How to Cope with a Suicide in the Family


Losing a family member is one thing, but when it happens by suicide, it’s very different. Someone made a choice to end their life. It causes confusion. There are loose ends everywhere. Here are some ways I have learned to cope with a suicide in our family.

For me and my family personally, it was completely shocking on so many levels. We had just talked to this person — my husband individually and me individually. And we were making plans. She was talking about the future and about visiting. We talked about us possibly eventually visiting her. (She lived in Alaska and the plane ride with a toddler was really daunting to me. Now I regret feeling this way). How could someone who was planning on ending her life be texting happily and seemingly excited about the future?

Her suicide happened in November, and to be honest, we’re still processing the grief. And since grief is one of those things that never goes away, we’ll likely be dealing with this grief for a long time. Especially since there can’t be closure, really. We won’t have closure in the traditional sense where a family member might have died of old age, might have been sick, or even might have died suddenly from a health complication. And, we will never know what was going on in her head. We know she left a note, and that note gave a reason. But it still didn’t make sense to us. It never will.

This isn’t an article about how to get children through understanding what happened. I still am struggling with that, so I can’t advise. But here’s what it’s made me think about as my child grows up.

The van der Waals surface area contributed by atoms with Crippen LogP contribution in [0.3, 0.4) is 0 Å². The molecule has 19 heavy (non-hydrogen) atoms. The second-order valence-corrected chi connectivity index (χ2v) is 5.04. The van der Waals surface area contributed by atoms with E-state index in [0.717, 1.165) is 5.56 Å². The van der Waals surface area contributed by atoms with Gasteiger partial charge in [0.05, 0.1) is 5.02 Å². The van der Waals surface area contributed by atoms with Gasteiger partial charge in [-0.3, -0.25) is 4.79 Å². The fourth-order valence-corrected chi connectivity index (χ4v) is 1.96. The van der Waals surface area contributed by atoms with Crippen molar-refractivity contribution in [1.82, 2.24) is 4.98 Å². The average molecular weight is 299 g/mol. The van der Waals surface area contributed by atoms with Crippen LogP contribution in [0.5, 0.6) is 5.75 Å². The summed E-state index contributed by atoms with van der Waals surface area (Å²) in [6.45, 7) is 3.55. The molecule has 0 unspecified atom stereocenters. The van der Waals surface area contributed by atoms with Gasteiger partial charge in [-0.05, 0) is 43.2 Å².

Make Yourself a No-Judgement Zone to Others

Our family member obviously felt that she couldn’t express feelings of utter sadness and depression with anyone — not even her own sister, whom she was very close with. I don’t ever want my child to think that he can’t come to me with these feelings. And, I also don’t want him to think he has to be happy all the time and that being sad or mad more often means something is wrong with him. I also want him to come to me when he thinks he’s in big trouble, or a hole so deep he can’t get out of, like in this awful situation that happened in 2021.

The last time we spoke to my cousin over Zoom. I wish she could have met my son in person.

Invest in Therapy to Cope with Suicide

If you’re not already in therapy to deal with a situation like this, it might be time to find a therapist you vibe with and talk out your feelings. Therapy is more than just talking with someone and venting. Therapists can offer ways to cope with grief and ways to help your kids deal with their grief, as well. They can probably help with ways to help you parent as you deal with your grief. And they can help you be that gentle parent who allows big, challenging feelings to be heard and not buried. Developing these strategies early will help your child run to you in times of struggle in their lives vs running and hiding their problems from you.

Check on Everyone – Even People Who Seem “Fine”

I really can’t get over this one. This family member and I had just texted the week before she ended her life. She talked about how exciting it would be if she moved closer to my husband and I with her partner. We talked about how much fun it would be for me to visit her in her outdoorsy state, and how perfect it would be for my active little boy, who was happy to throw rocks in water and dig with sticks. But I said I couldn’t stomach traveling that far right now at his age. We were making future plans, which is something they say doesn’t happen with people who commit suicide. But she left a note, and it was definitely a suicide. She was not okay and I will always regret not asking her how she was doing. She was the epitome of positivity and strength despite her hard life and I’ll always regret not checking on her more.